# Iwasawa algebra

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In mathematics, the Iwasawa algebra Λ(G) of a profinite group G is a variation of the group ring of G with p-adic coefficients that take the topology of G into account. More precisely, Λ(G) is the inverse limit of the group rings Zp(G/H) as H  runs through the open normal subgroups of G. Commutative Iwasawa algebras were introduced by Iwasawa (1959) in his study of Zp extensions in Iwasawa theory, and non-commutative Iwasawa algebras of compact p-adic analytic groups were introduced by Lazard (1965).

## Iwasawa algebra of the p-adic integers

In the special case when the profinite group G is isomorphic to the additive group of the ring of p-adic integers Zp, the Iwasawa algebra Λ(G) is isomorphic to the ring of the formal power series Zp[[T]] in one variable over Zp. The isomorphism is given by identifying 1 + T with a topological generator of G. This ring is a 2-dimensional complete Noetherian regular local ring, and in particular a unique factorization domain.

It follows from the Weierstrass preparation theorem for formal power series over a complete local ring that the prime ideals of this ring are as follows:

• Height 0: the zero ideal.
• Height 1: the ideal (p), and the ideals generated by irreducible distinguished polynomials (polynomials with leading coefficient 1 and all other coefficients divisible by p).
• Height 2: the maximal ideal (p,T).

### Finitely generated modules

The rank of a finitely generated module is the number of times the module Zp[[T]] occurs in it. This is well-defined and is additive for short exact sequences of finitely-generated modules. The rank of a finitely generated module is zero if and only if the module is a torsion module, which happens if and only if the support has dimension at most 1.

Many of the modules over this algebra that occur in Iwasawa theory are finitely generated torsion modules. The structure of such modules can be described as follows. A quasi-isomorphism of modules is a homomorphism whose kernel and cokernel are both finite groups, in other words modules with support either empty or the height 2 prime ideal. For any finitely generated torsion module there is a quasi-isomorphism to a finite sum of modules of the form Zp[[T]]/(fn) where f is a generator of a height 1 prime ideal. Moreover, the number of times any module Zp[[T]]/(f) occurs in the module is well defined and independent of the composition series. The torsion module therefore has a characteristic power series, a formal power series given by the product of the power series fn, that is uniquely defined up to multiplication by a unit. The ideal generated by the characteristic power series is called the characteristic ideal of the Iwasawa module. More generally, any generator of the characteristic ideal is called a characteristic power series.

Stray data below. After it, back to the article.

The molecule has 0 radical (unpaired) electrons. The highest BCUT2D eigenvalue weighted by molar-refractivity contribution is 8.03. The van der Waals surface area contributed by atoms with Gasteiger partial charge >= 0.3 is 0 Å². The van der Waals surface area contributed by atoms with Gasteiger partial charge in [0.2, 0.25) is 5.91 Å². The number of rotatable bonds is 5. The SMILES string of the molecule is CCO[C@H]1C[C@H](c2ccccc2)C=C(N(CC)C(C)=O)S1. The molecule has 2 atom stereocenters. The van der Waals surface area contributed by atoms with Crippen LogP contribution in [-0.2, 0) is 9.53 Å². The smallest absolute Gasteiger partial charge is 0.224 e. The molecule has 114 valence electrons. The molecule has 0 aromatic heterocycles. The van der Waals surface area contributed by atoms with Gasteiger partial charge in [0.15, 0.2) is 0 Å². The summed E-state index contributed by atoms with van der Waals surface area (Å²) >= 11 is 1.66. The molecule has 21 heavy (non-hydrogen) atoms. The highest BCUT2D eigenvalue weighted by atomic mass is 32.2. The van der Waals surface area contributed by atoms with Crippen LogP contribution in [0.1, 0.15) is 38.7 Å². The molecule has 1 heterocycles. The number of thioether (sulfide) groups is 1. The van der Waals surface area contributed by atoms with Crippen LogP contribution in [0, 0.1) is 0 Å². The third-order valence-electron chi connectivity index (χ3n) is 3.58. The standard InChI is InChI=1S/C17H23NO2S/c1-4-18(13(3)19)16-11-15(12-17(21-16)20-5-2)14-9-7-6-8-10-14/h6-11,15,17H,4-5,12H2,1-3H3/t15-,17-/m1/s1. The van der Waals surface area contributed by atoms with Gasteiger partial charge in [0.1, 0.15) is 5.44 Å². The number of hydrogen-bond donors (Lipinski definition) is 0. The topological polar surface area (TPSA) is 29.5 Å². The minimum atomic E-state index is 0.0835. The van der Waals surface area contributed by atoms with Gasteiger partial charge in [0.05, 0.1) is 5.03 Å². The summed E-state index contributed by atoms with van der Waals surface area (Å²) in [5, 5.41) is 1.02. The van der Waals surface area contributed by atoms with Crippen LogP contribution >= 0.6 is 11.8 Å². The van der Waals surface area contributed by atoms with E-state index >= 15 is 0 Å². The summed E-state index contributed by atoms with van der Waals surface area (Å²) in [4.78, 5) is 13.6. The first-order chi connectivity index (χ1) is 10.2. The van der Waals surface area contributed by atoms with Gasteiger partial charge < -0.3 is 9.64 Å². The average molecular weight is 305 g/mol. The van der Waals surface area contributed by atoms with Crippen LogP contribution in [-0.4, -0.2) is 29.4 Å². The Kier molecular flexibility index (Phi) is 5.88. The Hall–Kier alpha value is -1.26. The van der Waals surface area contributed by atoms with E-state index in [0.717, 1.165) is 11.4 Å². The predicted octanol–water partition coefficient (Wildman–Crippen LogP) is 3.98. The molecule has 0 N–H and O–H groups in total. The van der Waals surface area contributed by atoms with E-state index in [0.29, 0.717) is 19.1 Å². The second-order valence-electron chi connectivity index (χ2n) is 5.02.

The μ-invariant of a finitely-generated torsion module is the number of times the module Zp[[T]]/(p) occurs in it. This invariant is additive on short exact sequences of finitely generated torsion modules (though it is not additive on short exact sequences of finitely generated modules). It vanishes if and only if the finitely generated torsion module is finitely generated as a module over the subring Zp. The λ-invariant is the sum of the degrees of the distinguished polynomials that occur. In other words, if the module is pseudo-isomorphic to

$\bigoplus _{i}\mathbf {Z} _{p}[\![T]\!]/(p^{\mu _{i}})\oplus \bigoplus _{j}\mathbf {Z} _{p}[\![T]\!]/(f_{j}^{m_{j}})$ where the fj are distinguished polynomials, then

$\mu =\sum _{i}\mu _{i}$ and

$\lambda =\sum _{j}m_{j}\deg(f_{j}).$ In terms of the characteristic power series, the μ-invariant is the minimum of the (p-adic) valuations of the coefficients and the λ-invariant is the power of T at which that minimum first occurs.

If the rank, the μ-invariant, and the λ-invariant of a finitely generated module all vanish, the module is finite (and conversely); in other words its underlying abelian group is a finite abelian p-group. These are the finitely generated modules whose support has dimension at most 0. Such modules are Artinian and have a well defined length, which is finite and additive on short exact sequences.

### Iwasawa's theorem

Write νn for the element 1+γ+γ2+...+γpn–1 where γ is a topological generator of Γ. Iwasawa (1959) showed that if X is a finitely generated torsion module over the Iwasawa algebra and XnX has order pen then

$e_{n}=\mu p^{n}+\lambda n+c$ for n sufficiently large, where μ, λ, and c depend only on X and not on n. Iwasawa's original argument was ad hoc, and Serre (1958) pointed out that the Iwasawa's result could be deduced from standard results about the structure of modules over integrally closed Noetherian rings such as the Iwasawa algebra.

In particular this applies to the case when en is the largest power of p dividing the order of the ideal class group of the cyclotomic field generated by the roots of unity of order pn+1. The Ferrero–Washington theorem states that μ=0 in this case.

## Higher rank and non-commutative Iwasawa algebras

More general Iwasawa algebras are of the form

$\Lambda (G):=\varprojlim _{H}\mathbf {Z} _{p}[G/H]$ where G is a compact p-adic Lie group. The case above corresponds to $G=\mathbf {Z} _{p}$ . A classification of modules over $\Lambda (G)$ up to pseudo-isomorphism is possible in case $G=\mathbf {Z} _{p}^{n}.$ For non-commutative G, $\Lambda (G)$ -modules are classified up to so-called pseudo-null modules.